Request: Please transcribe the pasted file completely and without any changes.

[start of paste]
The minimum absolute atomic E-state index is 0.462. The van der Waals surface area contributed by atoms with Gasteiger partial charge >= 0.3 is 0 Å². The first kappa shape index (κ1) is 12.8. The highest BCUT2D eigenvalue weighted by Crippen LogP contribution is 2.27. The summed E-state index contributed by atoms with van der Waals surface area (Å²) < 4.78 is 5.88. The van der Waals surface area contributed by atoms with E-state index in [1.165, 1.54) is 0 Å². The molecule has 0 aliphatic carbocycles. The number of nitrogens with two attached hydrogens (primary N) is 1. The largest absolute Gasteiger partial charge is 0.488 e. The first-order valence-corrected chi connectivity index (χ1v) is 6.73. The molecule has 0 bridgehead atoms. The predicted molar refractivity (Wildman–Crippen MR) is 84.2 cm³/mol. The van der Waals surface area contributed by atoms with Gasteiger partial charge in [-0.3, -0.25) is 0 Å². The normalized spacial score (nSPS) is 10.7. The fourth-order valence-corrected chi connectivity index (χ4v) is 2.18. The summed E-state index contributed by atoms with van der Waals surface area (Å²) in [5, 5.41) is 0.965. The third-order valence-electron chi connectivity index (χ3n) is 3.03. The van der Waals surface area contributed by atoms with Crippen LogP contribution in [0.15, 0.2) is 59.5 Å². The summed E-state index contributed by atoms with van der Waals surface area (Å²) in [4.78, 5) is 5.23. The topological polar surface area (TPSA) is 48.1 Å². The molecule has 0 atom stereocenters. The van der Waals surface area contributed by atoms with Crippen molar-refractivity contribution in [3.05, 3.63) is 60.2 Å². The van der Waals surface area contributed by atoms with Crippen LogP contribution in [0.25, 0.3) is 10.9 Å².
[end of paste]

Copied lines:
The minimum absolute atomic E-state index is 0.462. The van der Waals surface area contributed by atoms with Gasteiger partial charge >= 0.3 is 0 Å². The first kappa shape index (κ1) is 12.8. The highest BCUT2D eigenvalue weighted by Crippen LogP contribution is 2.27. The summed E-state index contributed by atoms with van der Waals surface area (Å²) < 4.78 is 5.88. The van der Waals surface area contributed by atoms with E-state index in [1.165, 1.54) is 0 Å². The molecule has 0 aliphatic carbocycles. The number of nitrogens with two attached hydrogens (primary N) is 1. The largest absolute Gasteiger partial charge is 0.488 e. The first-order valence-corrected chi connectivity index (χ1v) is 6.73. The molecule has 0 bridgehead atoms. The predicted molar refractivity (Wildman–Crippen MR) is 84.2 cm³/mol. The van der Waals surface area contributed by atoms with Gasteiger partial charge in [-0.3, -0.25) is 0 Å². The normalized spacial score (nSPS) is 10.7. The fourth-order valence-corrected chi connectivity index (χ4v) is 2.18. The summed E-state index contributed by atoms with van der Waals surface area (Å²) in [5, 5.41) is 0.965. The third-order valence-electron chi connectivity index (χ3n) is 3.03. The van der Waals surface area contributed by atoms with Crippen LogP contribution in [0.15, 0.2) is 59.5 Å². The summed E-state index contributed by atoms with van der Waals surface area (Å²) in [4.78, 5) is 5.23. The topological polar surface area (TPSA) is 48.1 Å². The molecule has 0 atom stereocenters. The van der Waals surface area contributed by atoms with Crippen molar-refractivity contribution in [3.05, 3.63) is 60.2 Å². The van der Waals surface area contributed by atoms with Crippen LogP contribution in [0.25, 0.3) is 10.9 Å².